Random views from Google Street View around Copenhagen, processed through a digital filter intended to roughly evoke the style of an architectural "artist's rendition" sketch, as it might've been reproduced via cyanotype (the process once used for reproducing blueprints). Reload the page, or click "[reload]" at the top-right, to get another view.
Specifics: I grab 360-degree panoramas from random locations in Copenhagen, somewhat biased towards the city center. Then, crop to a random 84-degree-wide field of view within the panorama (approximately the view given by a 20mm wide-angle lens), and filter. Flaws aplenty in the source material get retained: substantial barrel distortion on some views, discontinuities from where Google pasted together different source images (lower-res and sometimes misaligned strips along the top or bottom are especially common), and miscellaneous oddities like Google watermarks in the sky.
I've spent more time than I'd like to admit mesmerized by MapCrunch, a site that lets you jump to random Google-street-view locations. Completely random views anywhere in the world, or limited to a particular area.
It's a particularly interesting experience to play the part of such a robot flâneur (to take a nice turn of phrase from another such site) in the city where you live. There's an odd mixture of familiarity/unfamiliarity, presence/non-presence. Walking around digitally, the weather is often different; the city may be in broad daylight while it's really nighttime here; and I get randomly teleported to locations that I've never happened across. And for Copenhagen, Google's Copenhagen is perennially a sunny July day, atypical enough to be a bit surreal.
Though that experience is surreal, in different ways it isn't actually surreal enough. Google's street view looks just too normal, not nearly as strange as actually walking around on streets feels.
Walking around Copenhagen, there's a constant stream of strange and familiar things and shapes, the awareness perhaps enhanced because I'm a foreigner who's lived here only a year. Angles on classical-style doorway pediments; street lights hung from wires over street centers; bustling and empty parts of the city (often only a few blocks apart); parallel and diverging lines; shadows; rows of bicycles; bricks; "til salg"; metro-station glass pyramids; sleek glass office buildings; old townhouses on a canal; steeples; bridges; graffiti-covered warehouses; cobblestone patterns; trees; imposing stone mansions.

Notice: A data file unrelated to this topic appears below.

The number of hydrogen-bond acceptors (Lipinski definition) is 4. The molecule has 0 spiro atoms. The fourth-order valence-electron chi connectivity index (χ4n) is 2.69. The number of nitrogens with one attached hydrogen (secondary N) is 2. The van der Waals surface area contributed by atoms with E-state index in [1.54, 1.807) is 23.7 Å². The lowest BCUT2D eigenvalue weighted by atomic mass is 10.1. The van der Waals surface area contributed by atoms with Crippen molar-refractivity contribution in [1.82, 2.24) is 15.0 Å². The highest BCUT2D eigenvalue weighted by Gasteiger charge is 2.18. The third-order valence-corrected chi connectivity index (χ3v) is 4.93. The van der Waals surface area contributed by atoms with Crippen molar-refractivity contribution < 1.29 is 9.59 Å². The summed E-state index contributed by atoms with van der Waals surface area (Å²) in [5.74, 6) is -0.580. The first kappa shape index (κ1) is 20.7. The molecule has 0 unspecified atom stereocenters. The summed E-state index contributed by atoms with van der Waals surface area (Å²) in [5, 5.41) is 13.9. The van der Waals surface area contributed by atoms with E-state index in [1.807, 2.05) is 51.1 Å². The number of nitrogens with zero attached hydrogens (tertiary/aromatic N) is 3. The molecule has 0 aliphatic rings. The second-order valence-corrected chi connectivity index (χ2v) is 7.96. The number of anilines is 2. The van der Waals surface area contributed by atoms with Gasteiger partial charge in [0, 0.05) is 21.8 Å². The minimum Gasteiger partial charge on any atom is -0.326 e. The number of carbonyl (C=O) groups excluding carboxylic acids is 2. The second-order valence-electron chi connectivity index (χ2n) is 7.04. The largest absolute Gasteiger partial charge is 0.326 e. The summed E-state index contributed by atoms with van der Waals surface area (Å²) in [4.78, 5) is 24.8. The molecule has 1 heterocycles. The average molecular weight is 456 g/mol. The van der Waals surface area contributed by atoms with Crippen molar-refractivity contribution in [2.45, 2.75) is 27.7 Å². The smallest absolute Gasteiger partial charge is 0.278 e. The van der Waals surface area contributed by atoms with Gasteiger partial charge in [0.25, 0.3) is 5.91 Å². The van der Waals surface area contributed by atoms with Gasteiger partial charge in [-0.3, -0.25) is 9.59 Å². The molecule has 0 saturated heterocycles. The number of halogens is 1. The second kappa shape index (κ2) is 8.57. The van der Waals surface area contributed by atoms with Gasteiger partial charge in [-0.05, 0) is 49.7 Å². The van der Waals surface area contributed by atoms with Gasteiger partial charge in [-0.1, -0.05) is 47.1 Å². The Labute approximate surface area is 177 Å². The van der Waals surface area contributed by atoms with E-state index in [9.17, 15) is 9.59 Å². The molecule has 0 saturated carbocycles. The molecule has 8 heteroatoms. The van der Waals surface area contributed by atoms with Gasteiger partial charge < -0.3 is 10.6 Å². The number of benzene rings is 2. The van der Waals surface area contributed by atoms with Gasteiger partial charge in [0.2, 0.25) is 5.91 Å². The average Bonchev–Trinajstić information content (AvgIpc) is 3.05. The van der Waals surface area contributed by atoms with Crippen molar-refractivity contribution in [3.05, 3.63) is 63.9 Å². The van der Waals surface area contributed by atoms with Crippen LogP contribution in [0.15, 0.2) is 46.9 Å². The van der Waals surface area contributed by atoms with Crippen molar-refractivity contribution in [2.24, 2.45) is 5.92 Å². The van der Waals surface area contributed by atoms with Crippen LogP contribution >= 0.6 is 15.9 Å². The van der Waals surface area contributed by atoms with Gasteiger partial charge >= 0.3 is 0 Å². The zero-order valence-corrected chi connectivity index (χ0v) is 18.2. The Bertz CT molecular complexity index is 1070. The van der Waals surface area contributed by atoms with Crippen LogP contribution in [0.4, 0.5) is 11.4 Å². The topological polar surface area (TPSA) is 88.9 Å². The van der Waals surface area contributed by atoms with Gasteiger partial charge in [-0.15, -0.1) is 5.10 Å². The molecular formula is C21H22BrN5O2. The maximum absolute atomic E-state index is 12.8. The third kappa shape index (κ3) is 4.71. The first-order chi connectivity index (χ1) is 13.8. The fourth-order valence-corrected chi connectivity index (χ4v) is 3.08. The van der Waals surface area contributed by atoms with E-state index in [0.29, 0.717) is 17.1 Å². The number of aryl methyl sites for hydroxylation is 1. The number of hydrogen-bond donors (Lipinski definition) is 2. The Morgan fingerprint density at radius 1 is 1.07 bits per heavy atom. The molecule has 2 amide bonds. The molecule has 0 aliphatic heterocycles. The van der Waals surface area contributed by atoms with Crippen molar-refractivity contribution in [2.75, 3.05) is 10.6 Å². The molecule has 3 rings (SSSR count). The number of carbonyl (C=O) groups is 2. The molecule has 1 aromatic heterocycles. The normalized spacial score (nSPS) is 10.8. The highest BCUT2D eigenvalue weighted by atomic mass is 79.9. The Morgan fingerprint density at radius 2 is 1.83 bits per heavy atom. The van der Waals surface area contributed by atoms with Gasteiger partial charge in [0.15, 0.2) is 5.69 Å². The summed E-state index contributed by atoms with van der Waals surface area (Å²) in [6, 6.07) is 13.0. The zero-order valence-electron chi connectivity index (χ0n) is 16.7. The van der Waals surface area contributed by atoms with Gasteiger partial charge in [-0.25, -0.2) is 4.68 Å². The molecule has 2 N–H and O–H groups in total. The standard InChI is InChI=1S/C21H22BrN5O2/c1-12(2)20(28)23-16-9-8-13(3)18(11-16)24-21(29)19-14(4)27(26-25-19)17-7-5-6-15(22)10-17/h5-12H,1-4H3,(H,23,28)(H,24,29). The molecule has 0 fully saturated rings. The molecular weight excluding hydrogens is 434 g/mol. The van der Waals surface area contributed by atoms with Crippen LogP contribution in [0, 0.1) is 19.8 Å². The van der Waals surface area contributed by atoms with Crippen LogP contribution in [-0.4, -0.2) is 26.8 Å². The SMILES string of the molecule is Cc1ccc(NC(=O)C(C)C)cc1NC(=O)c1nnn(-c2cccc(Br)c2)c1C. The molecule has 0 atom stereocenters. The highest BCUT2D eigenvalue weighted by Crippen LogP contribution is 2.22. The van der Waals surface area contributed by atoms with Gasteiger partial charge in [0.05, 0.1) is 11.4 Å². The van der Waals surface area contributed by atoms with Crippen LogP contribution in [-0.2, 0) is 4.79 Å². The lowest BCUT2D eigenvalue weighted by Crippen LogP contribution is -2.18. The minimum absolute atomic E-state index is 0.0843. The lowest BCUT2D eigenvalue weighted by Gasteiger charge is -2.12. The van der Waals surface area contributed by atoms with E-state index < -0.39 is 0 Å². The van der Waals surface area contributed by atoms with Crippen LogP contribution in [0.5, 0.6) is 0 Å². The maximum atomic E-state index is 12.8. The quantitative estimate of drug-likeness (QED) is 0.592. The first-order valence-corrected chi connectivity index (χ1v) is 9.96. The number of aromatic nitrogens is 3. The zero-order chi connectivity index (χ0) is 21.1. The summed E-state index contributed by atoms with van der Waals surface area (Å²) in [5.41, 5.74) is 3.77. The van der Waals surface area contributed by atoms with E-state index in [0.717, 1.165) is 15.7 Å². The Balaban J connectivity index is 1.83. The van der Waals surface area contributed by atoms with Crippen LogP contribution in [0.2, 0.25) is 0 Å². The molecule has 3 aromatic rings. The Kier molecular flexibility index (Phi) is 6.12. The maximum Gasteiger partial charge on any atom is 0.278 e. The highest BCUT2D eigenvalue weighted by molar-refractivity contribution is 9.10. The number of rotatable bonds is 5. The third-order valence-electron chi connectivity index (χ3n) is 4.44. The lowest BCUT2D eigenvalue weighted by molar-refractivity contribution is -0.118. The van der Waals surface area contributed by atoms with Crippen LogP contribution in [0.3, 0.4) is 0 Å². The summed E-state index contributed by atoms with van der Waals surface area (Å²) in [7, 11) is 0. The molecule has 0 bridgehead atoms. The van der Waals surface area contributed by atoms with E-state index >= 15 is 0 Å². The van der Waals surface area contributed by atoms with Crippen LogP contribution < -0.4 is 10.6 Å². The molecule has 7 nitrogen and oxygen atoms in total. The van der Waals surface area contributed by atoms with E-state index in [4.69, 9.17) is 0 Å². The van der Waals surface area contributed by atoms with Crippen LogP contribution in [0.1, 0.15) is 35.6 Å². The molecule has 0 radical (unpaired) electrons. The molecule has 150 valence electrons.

One gets some of that when flâneuring one's way through Google Street View's Copenhagen, but it often lacks the visceral strangeness or wonder. Of all the many kinds of photography, it gives you one kind: the straight-ahead, documentary, vacation snapshot, that shows you "just how things look".
It's tempting to say that this shows why real street photographers are still needed, instead of them having been rendered obsolete by the Google Street View Car; and maybe that's true. But this massive set of street views in the cloud is still intriguing, and I want to squeeze more out of it.
I've been experimenting with randomly "walking" around Copenhagen while "wearing" filter glasses, to get a different view on things. Super-saturated Copenhagen, black-and-white Copenhagen, contrast-enhanced Copenhagen, eroded Copenhagen, etc. Different varities of these "distorting" lenses seem to evoke different aspects and moods, sometimes just distorting the subject, other times getting at "real" things that the straightforward photo didn't. Or so it seems to me.
The Cyano-View lens shown here is one that consistently gives an interesting take on Copenhagen, I think, so I've put it online.
mjn, November 2011